Did we really live abroad for a year? In Romania? Did we really call taxis, order pizza (with corn and ketchup), and get used to frozen hair? Did we really break two bones, have two surgeries, and navigate health-care systems in four different languages? Did we really pick cherries and apples and blackberries and eat them, right then and there? And when did we stop noticing our perpetually vermilion thumbs?
If we really, truly did all of that — and I know we did; I’m still sorting through the 6,000 photos that document it — why has it been so easy to come home? To fall back into this land of the free public bathrooms and home of the brave parents who trudge to Walmart in the middle of the night for baby Tylenol, animal crackers, and a Red Bull?
A year there, a year back here. I wanted it to be hard. I needed it to be. Because if it wasn’t, how could our year abroad have meant anything?
I’m secretly and desperately afraid all I really have to show for it is some lovely handcrafted pottery. And an immense appreciation for Mark Zuckerberg, who makes it possible for me to stay in touch with friends from places like Sibiu and Alba Iulia.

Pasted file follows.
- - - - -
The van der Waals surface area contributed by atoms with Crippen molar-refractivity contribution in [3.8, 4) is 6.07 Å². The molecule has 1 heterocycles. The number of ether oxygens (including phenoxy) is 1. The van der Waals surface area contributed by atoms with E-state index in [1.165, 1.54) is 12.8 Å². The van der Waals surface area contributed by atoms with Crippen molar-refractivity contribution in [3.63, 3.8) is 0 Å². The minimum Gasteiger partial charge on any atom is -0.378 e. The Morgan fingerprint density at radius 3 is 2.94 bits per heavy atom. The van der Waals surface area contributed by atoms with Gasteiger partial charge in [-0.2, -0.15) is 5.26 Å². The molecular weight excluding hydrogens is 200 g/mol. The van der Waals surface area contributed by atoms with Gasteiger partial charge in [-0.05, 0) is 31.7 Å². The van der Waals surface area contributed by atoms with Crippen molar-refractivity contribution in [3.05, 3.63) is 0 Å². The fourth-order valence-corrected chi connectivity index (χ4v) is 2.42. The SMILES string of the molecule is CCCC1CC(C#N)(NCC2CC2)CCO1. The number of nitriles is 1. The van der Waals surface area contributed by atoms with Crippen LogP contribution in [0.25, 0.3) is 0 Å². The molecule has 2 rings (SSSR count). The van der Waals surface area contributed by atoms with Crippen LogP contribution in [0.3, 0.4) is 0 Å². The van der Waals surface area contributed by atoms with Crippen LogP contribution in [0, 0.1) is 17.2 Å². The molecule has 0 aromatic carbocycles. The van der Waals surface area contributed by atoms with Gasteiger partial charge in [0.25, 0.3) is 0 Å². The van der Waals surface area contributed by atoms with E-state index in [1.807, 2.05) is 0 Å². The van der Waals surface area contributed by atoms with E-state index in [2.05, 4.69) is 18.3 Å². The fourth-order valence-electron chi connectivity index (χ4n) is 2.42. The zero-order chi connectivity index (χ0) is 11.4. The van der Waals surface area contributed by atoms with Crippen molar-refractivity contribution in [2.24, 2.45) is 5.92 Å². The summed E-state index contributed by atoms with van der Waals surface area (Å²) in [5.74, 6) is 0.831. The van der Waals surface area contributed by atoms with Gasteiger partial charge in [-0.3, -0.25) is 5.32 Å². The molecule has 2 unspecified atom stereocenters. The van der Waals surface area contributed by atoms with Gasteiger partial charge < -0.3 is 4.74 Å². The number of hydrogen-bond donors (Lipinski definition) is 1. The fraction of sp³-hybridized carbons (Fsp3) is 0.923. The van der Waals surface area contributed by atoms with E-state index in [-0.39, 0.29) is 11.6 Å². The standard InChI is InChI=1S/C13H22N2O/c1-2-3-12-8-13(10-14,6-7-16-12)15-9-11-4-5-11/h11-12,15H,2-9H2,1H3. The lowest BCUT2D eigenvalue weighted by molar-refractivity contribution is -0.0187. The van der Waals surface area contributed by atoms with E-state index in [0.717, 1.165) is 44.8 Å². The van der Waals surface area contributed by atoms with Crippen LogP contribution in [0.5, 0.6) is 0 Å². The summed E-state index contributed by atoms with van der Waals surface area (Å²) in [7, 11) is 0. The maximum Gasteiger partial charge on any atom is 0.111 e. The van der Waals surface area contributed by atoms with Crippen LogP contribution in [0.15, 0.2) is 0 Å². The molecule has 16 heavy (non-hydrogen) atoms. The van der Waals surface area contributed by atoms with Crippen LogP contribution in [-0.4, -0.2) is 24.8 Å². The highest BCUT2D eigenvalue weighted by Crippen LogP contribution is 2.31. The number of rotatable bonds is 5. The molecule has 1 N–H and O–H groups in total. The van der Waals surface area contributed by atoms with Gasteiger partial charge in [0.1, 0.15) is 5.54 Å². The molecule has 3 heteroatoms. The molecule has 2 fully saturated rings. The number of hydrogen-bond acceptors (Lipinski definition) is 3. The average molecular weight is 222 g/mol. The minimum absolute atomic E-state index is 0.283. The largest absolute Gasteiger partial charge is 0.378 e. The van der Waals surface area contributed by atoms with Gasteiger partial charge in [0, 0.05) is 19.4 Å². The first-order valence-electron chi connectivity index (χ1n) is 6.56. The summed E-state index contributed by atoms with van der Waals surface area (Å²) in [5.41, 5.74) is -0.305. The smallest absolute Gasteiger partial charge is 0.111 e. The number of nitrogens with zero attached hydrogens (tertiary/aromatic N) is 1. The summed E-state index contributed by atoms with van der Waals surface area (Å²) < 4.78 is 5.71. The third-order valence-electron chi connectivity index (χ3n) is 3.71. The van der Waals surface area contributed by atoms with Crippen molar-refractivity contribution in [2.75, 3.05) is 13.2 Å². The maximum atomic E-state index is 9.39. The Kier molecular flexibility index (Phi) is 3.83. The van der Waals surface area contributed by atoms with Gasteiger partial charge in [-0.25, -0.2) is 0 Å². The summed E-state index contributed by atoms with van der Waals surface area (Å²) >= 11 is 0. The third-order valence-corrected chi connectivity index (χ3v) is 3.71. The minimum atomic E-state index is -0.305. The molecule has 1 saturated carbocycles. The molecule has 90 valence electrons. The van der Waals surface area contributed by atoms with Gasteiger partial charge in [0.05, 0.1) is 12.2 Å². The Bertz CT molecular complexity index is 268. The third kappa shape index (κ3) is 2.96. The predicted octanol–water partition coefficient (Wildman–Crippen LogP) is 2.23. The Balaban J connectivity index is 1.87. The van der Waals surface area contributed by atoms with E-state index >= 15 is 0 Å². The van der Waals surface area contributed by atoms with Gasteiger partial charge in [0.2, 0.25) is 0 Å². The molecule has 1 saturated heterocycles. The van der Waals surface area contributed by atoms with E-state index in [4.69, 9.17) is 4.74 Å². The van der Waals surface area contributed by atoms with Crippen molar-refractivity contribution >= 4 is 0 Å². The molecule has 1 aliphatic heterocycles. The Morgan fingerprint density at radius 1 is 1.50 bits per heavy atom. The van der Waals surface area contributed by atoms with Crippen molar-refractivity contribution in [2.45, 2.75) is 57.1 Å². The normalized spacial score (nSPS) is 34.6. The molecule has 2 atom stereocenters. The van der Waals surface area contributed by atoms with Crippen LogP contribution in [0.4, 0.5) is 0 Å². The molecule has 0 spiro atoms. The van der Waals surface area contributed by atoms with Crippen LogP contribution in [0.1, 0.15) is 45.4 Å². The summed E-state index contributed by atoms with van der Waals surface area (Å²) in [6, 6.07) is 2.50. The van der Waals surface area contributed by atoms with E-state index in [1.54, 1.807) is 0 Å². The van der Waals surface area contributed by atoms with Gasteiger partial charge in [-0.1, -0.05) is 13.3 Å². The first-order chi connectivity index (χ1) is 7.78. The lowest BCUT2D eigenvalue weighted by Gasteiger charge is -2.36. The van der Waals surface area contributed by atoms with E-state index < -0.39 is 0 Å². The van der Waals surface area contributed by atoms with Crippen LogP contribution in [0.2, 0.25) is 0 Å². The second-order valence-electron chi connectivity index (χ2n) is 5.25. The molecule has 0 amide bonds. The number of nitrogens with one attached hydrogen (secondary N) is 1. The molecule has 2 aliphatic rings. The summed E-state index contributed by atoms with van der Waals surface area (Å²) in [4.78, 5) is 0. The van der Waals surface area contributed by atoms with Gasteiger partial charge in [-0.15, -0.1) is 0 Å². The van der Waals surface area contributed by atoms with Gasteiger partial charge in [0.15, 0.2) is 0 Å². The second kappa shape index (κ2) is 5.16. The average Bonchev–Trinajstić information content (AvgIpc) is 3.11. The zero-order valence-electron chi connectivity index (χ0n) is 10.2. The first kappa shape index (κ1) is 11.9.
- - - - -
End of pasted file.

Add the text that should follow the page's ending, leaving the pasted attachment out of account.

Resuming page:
But shouldn’t there be more?
Does home ever feel too “easy”? Where is your farthest-away Facebook friend? And do you know that smell I’m talking about, that cooked-cabbage-or-possibly-a-child-with-gas smell??
Tags: Birthday, Boys, Children, Life, Milestones, Motherhood, Parenting, Smiles, Spain, Spanish
In Europe last summer, an orange crayon melted in our rental car. We may or may not have gotten a parking ticket in Madrid. And our youngest made many a Spanish woman weak in the knees.
With his blond curls. His chocolate eyes. His dimples.
Que guapo, el guapo bebé! we heard. Over and over. Everywhere we went. In metro stations, souvenir shops, park benches, hotel lobbies, Burger Kings with free wi-fi, museums, and mercados. Guapo! Guapo! Guapo!
We joked that we were lucky he was only 2 — at least all the attention wouldn’t go to his head.
Today mi Guapo is three. He’s more worldy. He knows being cute can get him things, like extra lollipops and stickers and cookie samples. He pitches fits. He throws important things in the trash. He hordes rocks. He sits on the dog.
But he’s still my handsome baby.
The one whose best friend is his stuffed giraffe. The one who is my alarm clock, leaning over his crib rails and yelling, “Mom? Mooooom? Moooooooooom?” until I free him. The one who adores poot nacks.